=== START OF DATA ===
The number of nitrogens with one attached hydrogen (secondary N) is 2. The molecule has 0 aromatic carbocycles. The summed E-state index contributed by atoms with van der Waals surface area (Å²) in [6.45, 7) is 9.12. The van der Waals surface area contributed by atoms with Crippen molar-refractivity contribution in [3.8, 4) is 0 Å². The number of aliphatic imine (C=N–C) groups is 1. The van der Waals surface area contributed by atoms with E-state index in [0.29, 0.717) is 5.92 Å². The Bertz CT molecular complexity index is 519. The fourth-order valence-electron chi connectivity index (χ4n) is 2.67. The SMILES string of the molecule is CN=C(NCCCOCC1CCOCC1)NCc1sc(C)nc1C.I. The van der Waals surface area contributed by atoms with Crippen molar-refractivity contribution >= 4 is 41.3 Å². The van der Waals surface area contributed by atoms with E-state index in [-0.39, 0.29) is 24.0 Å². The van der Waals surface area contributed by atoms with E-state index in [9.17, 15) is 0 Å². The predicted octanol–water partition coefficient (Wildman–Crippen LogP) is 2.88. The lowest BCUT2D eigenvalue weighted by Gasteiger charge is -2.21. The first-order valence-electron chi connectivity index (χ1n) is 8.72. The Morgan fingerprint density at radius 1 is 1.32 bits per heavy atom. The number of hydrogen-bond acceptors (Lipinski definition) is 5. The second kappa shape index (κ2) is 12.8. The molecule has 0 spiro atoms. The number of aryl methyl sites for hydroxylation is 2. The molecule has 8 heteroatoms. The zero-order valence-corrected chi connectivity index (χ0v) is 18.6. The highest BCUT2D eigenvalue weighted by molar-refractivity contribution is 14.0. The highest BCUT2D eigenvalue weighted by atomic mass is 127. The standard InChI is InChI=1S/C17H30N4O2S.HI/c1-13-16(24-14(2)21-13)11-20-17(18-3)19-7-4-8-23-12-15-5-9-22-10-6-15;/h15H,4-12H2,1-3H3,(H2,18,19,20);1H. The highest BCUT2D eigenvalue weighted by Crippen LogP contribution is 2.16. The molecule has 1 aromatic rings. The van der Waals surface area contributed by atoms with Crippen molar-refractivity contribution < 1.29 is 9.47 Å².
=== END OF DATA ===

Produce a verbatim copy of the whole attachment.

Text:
The number of nitrogens with one attached hydrogen (secondary N) is 2. The molecule has 0 aromatic carbocycles. The summed E-state index contributed by atoms with van der Waals surface area (Å²) in [6.45, 7) is 9.12. The van der Waals surface area contributed by atoms with Crippen molar-refractivity contribution in [3.8, 4) is 0 Å². The number of aliphatic imine (C=N–C) groups is 1. The van der Waals surface area contributed by atoms with E-state index in [0.29, 0.717) is 5.92 Å². The Bertz CT molecular complexity index is 519. The fourth-order valence-electron chi connectivity index (χ4n) is 2.67. The SMILES string of the molecule is CN=C(NCCCOCC1CCOCC1)NCc1sc(C)nc1C.I. The van der Waals surface area contributed by atoms with Crippen molar-refractivity contribution >= 4 is 41.3 Å². The van der Waals surface area contributed by atoms with E-state index in [-0.39, 0.29) is 24.0 Å². The van der Waals surface area contributed by atoms with E-state index in [9.17, 15) is 0 Å². The predicted octanol–water partition coefficient (Wildman–Crippen LogP) is 2.88. The lowest BCUT2D eigenvalue weighted by Gasteiger charge is -2.21. The first-order valence-electron chi connectivity index (χ1n) is 8.72. The Morgan fingerprint density at radius 1 is 1.32 bits per heavy atom. The number of hydrogen-bond acceptors (Lipinski definition) is 5. The second kappa shape index (κ2) is 12.8. The molecule has 0 spiro atoms. The number of aryl methyl sites for hydroxylation is 2. The molecule has 8 heteroatoms. The zero-order valence-corrected chi connectivity index (χ0v) is 18.6. The highest BCUT2D eigenvalue weighted by molar-refractivity contribution is 14.0. The highest BCUT2D eigenvalue weighted by atomic mass is 127. The standard InChI is InChI=1S/C17H30N4O2S.HI/c1-13-16(24-14(2)21-13)11-20-17(18-3)19-7-4-8-23-12-15-5-9-22-10-6-15;/h15H,4-12H2,1-3H3,(H2,18,19,20);1H. The highest BCUT2D eigenvalue weighted by Crippen LogP contribution is 2.16. The molecule has 1 aromatic rings. The van der Waals surface area contributed by atoms with Crippen molar-refractivity contribution < 1.29 is 9.47 Å².